Chapli Kabob Burgers

Chapli kabobs are a popular street food in Pakistan. Disc-shaped and fried, they make for a great walk-around food.  Pomegranate seeds are usually added for a little extra zip, but they’re not 100% required to make a tasty kabob.

Somewhere along the way a genius decided to make a burger out of one. It’s become popular enough that the McDonald’s there has a chicken chapli kabob on their menu. As such, I can’t really tell if beef or chicken is more popular, so I went with beef simply by personal preference.  One of the main differences between the kabobs and the burgers is that the kabobs have tomatoes in, and the burgers have the tomatoes on, to make better burger textures.

This recipe makes eight 5oz burgers or six giant ones. Extra burgers can be frozen, uncooked, and saved for later.

chapli kabob burger on a plate

Nutrition Facts
Serving Size 1 Burger
Servings Per Container 8

Amount Per Serving
Calories 448 Calories from Fat 105.3
% Daily Value*
Total Fat 11.7g 18%
Saturated Fat 3.9g 20%
Trans Fat g
Cholesterol 122mg 41%
Sodium 407mg 17%
Total Carbohydrate 41.1g 14%
Dietary Fiber 3.2g 13%
Sugars 6.7g
Protein 43g 86%

*Percent Daily Values are based on a 2,000 calorie diet. Your daily values may be higher or lower depending on your calorie needs.

For kabobs, everything is thrown together, so it’s easiest to just add amounts to the shopping list. In addition to the kabob ingredients, you’ll need a buns, a medium tomato, and either romaine or iceberg lettuce.

  • 2 lbs ground beef, 80% lean
  • 1/2 cup green onions, white and green parts
  • 1/4 cup fresh cilantro
  • 3 tbsp green chili, such as anaheim or jalapeno
  • 2 tbsp pomegranate seeds, dried or molasses preferred (note: I had to use fresh ones due to local availability)
  • 1 tbsp ginger, peeled
  • 1 tbsp garlic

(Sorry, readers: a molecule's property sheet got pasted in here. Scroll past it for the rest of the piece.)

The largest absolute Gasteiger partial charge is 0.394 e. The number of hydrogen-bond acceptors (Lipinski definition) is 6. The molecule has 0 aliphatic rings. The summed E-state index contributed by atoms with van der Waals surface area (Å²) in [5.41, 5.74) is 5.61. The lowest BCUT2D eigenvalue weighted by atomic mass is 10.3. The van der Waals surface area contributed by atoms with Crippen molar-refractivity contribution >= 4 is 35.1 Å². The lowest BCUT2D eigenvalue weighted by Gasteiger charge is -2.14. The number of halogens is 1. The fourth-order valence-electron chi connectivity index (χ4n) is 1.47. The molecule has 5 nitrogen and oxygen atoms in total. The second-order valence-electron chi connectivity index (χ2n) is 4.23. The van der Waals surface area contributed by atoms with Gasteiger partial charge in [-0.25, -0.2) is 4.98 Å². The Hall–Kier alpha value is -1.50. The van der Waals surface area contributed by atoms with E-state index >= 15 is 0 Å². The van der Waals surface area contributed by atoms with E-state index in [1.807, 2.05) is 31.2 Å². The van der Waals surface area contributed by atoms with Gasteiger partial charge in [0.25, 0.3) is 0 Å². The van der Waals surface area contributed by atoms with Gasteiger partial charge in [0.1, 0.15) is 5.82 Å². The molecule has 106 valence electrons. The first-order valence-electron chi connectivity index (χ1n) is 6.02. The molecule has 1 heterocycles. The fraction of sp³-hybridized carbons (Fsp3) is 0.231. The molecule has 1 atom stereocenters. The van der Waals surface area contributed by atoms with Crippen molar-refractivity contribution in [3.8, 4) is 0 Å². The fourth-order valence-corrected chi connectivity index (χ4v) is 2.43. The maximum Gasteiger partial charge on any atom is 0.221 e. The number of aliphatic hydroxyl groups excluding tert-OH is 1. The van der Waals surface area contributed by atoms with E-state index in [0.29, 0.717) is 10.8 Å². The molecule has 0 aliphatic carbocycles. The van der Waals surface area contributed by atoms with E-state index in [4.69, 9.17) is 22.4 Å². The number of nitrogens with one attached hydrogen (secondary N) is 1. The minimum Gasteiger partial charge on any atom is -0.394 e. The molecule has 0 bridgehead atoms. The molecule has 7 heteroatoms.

• 1 tbsp fresh mint
  • 1 tbsp red chili powder
  • 1/2 tbsp coriander
  • 1/2 tbsp cumin
  • 1 tsp black pepper
  • 1 egg, beaten
  • 1/4 cup cornmeal

To start with, put the ground beef in a bowl and start mincing all the ingredients, adding to the bowl as you go. Then add the dry spices, cornmeal, and beaten egg.   Work the mixture like dough until everything is incorporated evenly, but don’t work it any more than necessary or the meat will break down and won’t stick together as well.

Put the bowl in the refrigerator for at least 1/2 hour to let the flavors come together.  The chilled mixture also makes it easier to form patties.

To make the patties, form them into discs approximately bun-sized. They’ll shrink a bit during cooking.  Personally I make burgers often enough it’s worth having a burger press (link) that makes life a helluva lot easier. As you make them, put them on a parchment paper lined cookie sheet, or large plate. If necessary they can be stacked (carefully) with parchment paper between each patty. Then put them back in the fridge for another half hour.

To cook, heat up oil in a skillet approximately 1/2 the thickness of the patties. This will help keep the edges from getting too crunchy.

Serve on a bun, topped with a slice of tomato and lettuce. There’s enough flavor and juiciness that other condiments aren’t necessary.